Here are some of the gleanings from my reading last week....
1. The boring preaching
John Stott in Between Two Worlds quotes the character Anthony Trollop from Barchester Towers:
"There is, perhaps, no greater hardship at present inflicted on mankind in civilized and free countries, than the necessity of listening to sermons. No-one but a preaching clergyman has, in these realms, the power of compelling an audience to sit silent, and be tormented…..
A member of Parliament can be coughed down or counted out. Town councilors can be tabooed. But no-one can rid himself of the preaching clergyman. He is the bore of the age, …the nightmare that disturbs our Sunday’s rest, the incubus that overloads our religion and makes God’s service distasteful" (53-54).
2. Tips to combat the borning preacher
Petter Fiddick “…learned to beat ‘the sermon problem by having mental debates with the preacher’, a technique which failed in a Chopin recital ‘since waltzes are not susceptible to argument’. Peter Fiddick probably imagines that preachers would be furious if they thought their listeners were having ‘mental debates’ with them. But surely, on the contrary, we should be delighted. We have no wish to encourage passivity in the congregation. We want to provoke people to think, to answer us and argue with us in their minds, and we should maintain such a lively (though silent) dialogue with them that they find it impossible to fall asleep” (62).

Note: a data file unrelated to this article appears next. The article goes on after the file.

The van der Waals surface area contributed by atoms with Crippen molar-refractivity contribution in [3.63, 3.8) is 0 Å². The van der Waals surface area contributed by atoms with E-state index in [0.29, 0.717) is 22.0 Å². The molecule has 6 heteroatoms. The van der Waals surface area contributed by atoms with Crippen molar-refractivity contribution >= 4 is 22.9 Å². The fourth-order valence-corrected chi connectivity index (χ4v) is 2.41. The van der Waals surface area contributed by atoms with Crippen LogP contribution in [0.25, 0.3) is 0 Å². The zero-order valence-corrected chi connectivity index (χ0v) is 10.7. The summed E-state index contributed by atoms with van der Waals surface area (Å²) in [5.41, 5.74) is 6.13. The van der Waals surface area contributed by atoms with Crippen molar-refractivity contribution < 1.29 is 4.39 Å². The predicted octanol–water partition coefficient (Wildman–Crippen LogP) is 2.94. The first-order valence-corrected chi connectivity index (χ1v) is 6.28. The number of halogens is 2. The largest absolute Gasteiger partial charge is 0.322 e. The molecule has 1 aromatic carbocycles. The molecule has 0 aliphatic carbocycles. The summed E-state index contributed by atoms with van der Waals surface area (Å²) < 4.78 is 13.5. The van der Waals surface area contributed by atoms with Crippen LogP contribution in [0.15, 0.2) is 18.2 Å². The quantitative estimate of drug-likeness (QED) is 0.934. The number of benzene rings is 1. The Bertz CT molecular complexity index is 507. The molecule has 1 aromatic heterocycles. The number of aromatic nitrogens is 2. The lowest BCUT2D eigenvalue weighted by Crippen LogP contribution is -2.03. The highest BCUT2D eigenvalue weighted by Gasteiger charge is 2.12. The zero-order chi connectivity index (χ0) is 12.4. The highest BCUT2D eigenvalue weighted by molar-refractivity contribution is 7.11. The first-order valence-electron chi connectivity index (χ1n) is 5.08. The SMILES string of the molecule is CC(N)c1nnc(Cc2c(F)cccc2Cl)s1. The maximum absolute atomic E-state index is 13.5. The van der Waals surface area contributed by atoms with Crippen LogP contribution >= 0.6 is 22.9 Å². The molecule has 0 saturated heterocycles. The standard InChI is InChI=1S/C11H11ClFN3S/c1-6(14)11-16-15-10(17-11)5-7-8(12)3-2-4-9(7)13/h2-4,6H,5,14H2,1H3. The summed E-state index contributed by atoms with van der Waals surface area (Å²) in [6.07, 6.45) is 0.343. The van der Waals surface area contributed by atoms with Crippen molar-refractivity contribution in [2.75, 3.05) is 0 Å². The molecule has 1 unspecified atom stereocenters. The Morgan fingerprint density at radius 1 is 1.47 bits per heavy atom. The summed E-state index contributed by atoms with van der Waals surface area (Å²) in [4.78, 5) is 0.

-Peter Adam, Speaking God's Words:
3. Fruitless debating
"My impression is that experience of that kind of thing [a debate] shows clearly that it rarely succeeds, or leads to anything. It provides entertainment, but as far as I am aware…it has very rarely been fruitful or effective as a means of winning people to the Christian faith.But more important still are my detailed reasons. The first is…that God is not to be discussed or debated. God is not a subject for debate, because He is Who He is and What He is. We are told that the unbeliever, of course, does not agree with that; and that is perfectly true; but that makes no difference. We believe it, and it is a part of our very case to assert it. Holding the view that we do, believing what we do about God, we cannot in any circumstances allow Him to become a subject for discussion or of debate or investigation" (47).
Martyn Lloyd-Jones, Preaching and Preachers